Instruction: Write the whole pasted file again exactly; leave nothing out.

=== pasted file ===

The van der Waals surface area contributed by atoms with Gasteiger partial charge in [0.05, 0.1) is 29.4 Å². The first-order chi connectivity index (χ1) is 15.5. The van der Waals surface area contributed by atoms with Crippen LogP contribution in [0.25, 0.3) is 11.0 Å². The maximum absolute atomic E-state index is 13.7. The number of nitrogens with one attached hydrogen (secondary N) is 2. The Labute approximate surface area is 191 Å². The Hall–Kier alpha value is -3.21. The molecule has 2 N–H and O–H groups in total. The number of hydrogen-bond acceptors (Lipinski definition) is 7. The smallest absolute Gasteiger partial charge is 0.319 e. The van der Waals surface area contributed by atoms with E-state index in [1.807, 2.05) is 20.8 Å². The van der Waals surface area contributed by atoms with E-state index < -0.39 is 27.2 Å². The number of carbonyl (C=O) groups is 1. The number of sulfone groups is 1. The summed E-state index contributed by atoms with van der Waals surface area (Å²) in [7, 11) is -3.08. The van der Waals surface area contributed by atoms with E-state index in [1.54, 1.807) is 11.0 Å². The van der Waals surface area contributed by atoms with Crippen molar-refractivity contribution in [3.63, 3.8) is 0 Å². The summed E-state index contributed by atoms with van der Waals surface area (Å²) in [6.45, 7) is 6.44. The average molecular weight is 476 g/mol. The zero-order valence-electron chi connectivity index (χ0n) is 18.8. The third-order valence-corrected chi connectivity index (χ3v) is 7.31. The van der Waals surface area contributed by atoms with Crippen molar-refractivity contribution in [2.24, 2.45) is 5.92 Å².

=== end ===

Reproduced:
The van der Waals surface area contributed by atoms with Gasteiger partial charge in [0.05, 0.1) is 29.4 Å². The first-order chi connectivity index (χ1) is 15.5. The van der Waals surface area contributed by atoms with Crippen LogP contribution in [0.25, 0.3) is 11.0 Å². The maximum absolute atomic E-state index is 13.7. The number of nitrogens with one attached hydrogen (secondary N) is 2. The Labute approximate surface area is 191 Å². The Hall–Kier alpha value is -3.21. The molecule has 2 N–H and O–H groups in total. The number of hydrogen-bond acceptors (Lipinski definition) is 7. The smallest absolute Gasteiger partial charge is 0.319 e. The van der Waals surface area contributed by atoms with E-state index in [1.807, 2.05) is 20.8 Å². The van der Waals surface area contributed by atoms with E-state index < -0.39 is 27.2 Å². The number of carbonyl (C=O) groups is 1. The number of sulfone groups is 1. The summed E-state index contributed by atoms with van der Waals surface area (Å²) in [7, 11) is -3.08. The van der Waals surface area contributed by atoms with E-state index in [1.54, 1.807) is 11.0 Å². The van der Waals surface area contributed by atoms with Crippen molar-refractivity contribution in [3.63, 3.8) is 0 Å². The summed E-state index contributed by atoms with van der Waals surface area (Å²) in [6.45, 7) is 6.44. The average molecular weight is 476 g/mol. The zero-order valence-electron chi connectivity index (χ0n) is 18.8. The third-order valence-corrected chi connectivity index (χ3v) is 7.31. The van der Waals surface area contributed by atoms with Crippen molar-refractivity contribution in [2.24, 2.45) is 5.92 Å².